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Inside Newgate

Accompanying the warder on a tour of Newgate Prison (and expressions of horror at the condemned prisoners' burial ground).

Published in The Railway Review, 16 July 1880, - read the original article through our digital collectionLink opens in a new window.

Illustration: Front of Newgate from the Old Bailey, from 'Old and New London', vol.2, [1878?], by Walter Thornbury.

Front of Newgate from the Old Bailey, from 'Old and New London', vol.2, [1878?]

My guide was an elderly and experienced warder, and by way possibly of making known to me in as polite a manner as possible that if I had gained admittance under false pretences and with sinister intentions I should find that I had made a serious mistake, he led the way to an apartment, and opened a cupboard where the fetters were kept — a bright, shining row of the modern pattern, with a few examples of the ancient "darbies," such as, I suppose, were used at a time when the art of breaking out as well as getting into Newgate was a branch of the "professional's" education — monstrous things, some of them — and unhitched a pair of wrist-irons from the hook; and they weighed at least a quarter of a hundredweight, and the leg-irons to match were even more massive. In the same receptacle, and evidently preserved as precious mementoes of the past, were the anvil and hammer with which at the last moment the cruel blacksmith struck off the galling incumbrance, together with several other interesting relics of the good old time. The irons, I was informed, were seldom or never used now, except when prisoners were in course of removal from one prison to another. I came on many other things that used to be the pride and glory of Newgate, but which had been abandoned since the renowned criminal stronghold had mended its manners. For instance, a prison uniform is now unknown at Newgate, and no manner of compulsory labour is performed by the incarcerated. I certainly saw a goodly dose of oakum, but this, I imagine, was for the light amusement of the well-behaved, who found idleness irksome. I saw, too, the black hole — half a dozen black holes, indeed — but no one was ever placed in them. Another Newgate institution, observed from time immemorial, is now obsolete — the condemned sermon. I ascertained this from my conductor as we stood in the prison chapel. As of old, to the left and to the right there are spaces in which the criminal congregation is accommodated, railed off from the rest of the sacred chamber by spiked bars of iron, stout enough to secure the most ferocious creatures of prey ever exhibited at a menagerie; and there too was the doomed one's chair (I always understood that he sat in a pew), a stiff and straight-backed black chair which, when occupied, was placed apart from any other seat, and in fair view of the parson in the pulpit. But he now participates in the sermon in common with the rest, and is never specially preached at. But if there is no condemned sermon, Newgate is still faithful to its condemned cell. Except for its terrible associations, and for the fact that hundreds of miserable wretches have sat at that table and lain on that bedstead, counting the rapid hours that seemed so hungrily anxious to eat up their dwindling remnant of existence, there is nothing dreadful about the condemned cell. It is about the size of an ordinary underground back-kitchen, and about as well-lighted. There is a little shelf, on which repose the dying man's plate and his pannakin, and his hymn-book and Testament, and his Bible, unnecessarily branded "Newgate" on the leaves. There is a very small deal table and a little form, and these last-mentioned articles of furniture, as well as the floor-boards, are scrubbed white, and the vaulted ceiling is white, and the walls. There is many a cell in which a poor man with his family is condemned to live and pay several shillings a week for, in the shape of rent, that is not nearly so desirable a place of abode as regards cleanliness and good ventilation.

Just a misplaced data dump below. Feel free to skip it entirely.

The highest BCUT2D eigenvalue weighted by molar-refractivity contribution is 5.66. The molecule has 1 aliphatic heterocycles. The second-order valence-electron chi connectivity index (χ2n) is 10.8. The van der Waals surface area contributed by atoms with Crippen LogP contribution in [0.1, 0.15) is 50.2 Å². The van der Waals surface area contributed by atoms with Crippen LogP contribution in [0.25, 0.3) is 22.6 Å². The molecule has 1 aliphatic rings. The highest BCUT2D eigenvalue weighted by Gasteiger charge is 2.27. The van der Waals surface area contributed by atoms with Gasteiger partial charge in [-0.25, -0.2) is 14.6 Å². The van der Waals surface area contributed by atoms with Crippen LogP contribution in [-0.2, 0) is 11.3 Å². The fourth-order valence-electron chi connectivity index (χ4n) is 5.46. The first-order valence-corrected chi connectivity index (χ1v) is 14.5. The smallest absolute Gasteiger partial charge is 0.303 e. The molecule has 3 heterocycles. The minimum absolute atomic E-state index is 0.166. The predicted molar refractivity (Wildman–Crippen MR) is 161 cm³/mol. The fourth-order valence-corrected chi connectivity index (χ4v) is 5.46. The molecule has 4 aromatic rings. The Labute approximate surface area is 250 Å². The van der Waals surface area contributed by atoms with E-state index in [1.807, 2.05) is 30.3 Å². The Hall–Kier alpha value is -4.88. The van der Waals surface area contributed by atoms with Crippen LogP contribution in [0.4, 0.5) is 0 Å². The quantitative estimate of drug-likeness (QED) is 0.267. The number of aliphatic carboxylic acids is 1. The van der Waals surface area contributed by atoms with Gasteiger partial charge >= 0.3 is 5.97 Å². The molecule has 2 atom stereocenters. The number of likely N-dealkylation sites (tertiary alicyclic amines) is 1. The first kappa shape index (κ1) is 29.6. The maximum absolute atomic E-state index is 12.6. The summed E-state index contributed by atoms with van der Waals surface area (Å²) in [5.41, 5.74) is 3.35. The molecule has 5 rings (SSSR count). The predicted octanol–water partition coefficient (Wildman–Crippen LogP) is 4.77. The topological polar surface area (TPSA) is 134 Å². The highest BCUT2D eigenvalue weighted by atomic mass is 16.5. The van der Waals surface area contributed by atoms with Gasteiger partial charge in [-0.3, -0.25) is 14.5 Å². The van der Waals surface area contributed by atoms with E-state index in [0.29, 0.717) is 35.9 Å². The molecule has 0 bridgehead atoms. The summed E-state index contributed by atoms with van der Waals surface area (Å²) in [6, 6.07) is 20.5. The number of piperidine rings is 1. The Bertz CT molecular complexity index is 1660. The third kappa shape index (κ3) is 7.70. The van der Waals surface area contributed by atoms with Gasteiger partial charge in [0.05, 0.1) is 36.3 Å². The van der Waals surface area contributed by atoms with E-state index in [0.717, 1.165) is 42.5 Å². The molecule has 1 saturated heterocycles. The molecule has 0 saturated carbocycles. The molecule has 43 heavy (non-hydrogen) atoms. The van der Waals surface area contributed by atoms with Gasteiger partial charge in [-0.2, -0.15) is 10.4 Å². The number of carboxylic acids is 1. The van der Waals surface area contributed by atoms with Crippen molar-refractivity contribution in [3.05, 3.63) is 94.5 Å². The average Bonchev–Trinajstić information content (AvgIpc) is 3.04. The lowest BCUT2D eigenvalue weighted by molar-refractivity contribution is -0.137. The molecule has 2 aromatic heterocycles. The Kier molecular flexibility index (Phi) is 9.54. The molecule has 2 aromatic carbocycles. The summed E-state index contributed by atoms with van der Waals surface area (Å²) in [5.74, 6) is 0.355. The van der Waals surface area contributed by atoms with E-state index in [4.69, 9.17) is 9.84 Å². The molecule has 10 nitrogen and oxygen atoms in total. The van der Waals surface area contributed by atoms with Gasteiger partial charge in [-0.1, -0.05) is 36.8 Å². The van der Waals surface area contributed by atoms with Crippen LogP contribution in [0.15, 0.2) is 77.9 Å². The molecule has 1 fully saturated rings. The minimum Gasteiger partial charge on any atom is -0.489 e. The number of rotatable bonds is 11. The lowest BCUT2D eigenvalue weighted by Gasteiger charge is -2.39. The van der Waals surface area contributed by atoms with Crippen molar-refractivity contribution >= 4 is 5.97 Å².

But there is one feature of Newgate's interior, a recollection of which will probably abide in the memory of the man who sets eyes on it, long after all else connected with the grim prison is forgotten — the murderers' burying-ground. When one reads that "the body of the malefactor was the same afternoon buried within the precincts of the gaol," the natural inference is that there is a graveyard, that there is a spot at the rear of the chapel, very likely, set apart for the interment of those who are sacrificed to the law's just vengeance, and that, though the unhallowed hillocks are devoid of head or footstone, there is a registry kept, by which the authorities can tell whose disgraced remains they cover. This, however, is by no means the system adopted. The guide, unlocking a door, discovers a narrow paved alley, between two very tall, rough-hewn walls, which are adorned with whitewash. The alley is, perhaps, five-and-twenty yards long, and not so wide but that two men joining hands could easily touch the sides of it, and at the end there is a grated gate. "This," remarks the civil warder, "is where we bury'em," and you naturally conclude that he alludes to a space beyond the gate, and that he is about to traverse the alley, and open it. Instead of this, barely has he stepped over the threshold than he points to the letter "S," dimly visible on the wall's surface, and, says he, "Slitwizen, who was hanged for murdering his wife and burning her body," and before your breath, suspended by the startling announcement, is restored to you, he lays his forefinger on another letter a few inches off. "Ketchcalf, who cut the throat of his fellow servant; Brambleby, who split his father's skull with a garden spade; Greenacre, who murdered Hannah Brown and afterwards cut up her body;" and so, as he keeps shifting barely a foot at a time along the face of the whitened wall, he goes on adding to the horrible list, while the ghastly fact dawns on you that every letter denotes a body cut down from the gallows, and that the pavement you are walking on is bedded in the remains of who shall say how many male and female murderers? We are comparatively moderate in modern times in the use of the hempen cord as a remedy against man-slaying; but this was nearly a generation since, when business was exceedingly brisk in that line, and a hanging was looked for in the Old Bailey on a Monday almost as much as a matter of course as the cattle-market in Smithfield on a Friday. Then, as now, the dreadful little lane between the high walls was the only place of sepulchre for those who passed out to death through the Debtor's door. The very paving-stones bear witness to the many times they have been roughly forced up by unskilled hands that a hole may be dug for the reception of the poor coffined wretches who wear quicklime for a shroud. There is not a whole paving-stone the length of the alley, and they are patched and cobbled and mended with dabs of mortar in the most unhandsome way. "A very large number must have been buried here at one time and another," I remarked. "Bless you, yes, sir," replied the Newgate warder of long service, "you can't see half the letters. They used to be all over the other wall as well, but, being whitened every year, the letters at last got filled up." It was not a pleasant idea, and I believe that the cracked and unstable condition of the paving-stones suggested it, but it came into my mind as I scanned the walls and made out scores and scores of ancient letters, showing ghostlike through the obliterating whitewash, what a hideous crowd it would make if those to whom the initials applied could all in a moment be recalled to life. The narrow alley would not hold them all. There would ensue such a ferocious crushing and striving for escape that there would be murder done over again, and such work for Mr. Marwood that he would be striking for extra pay.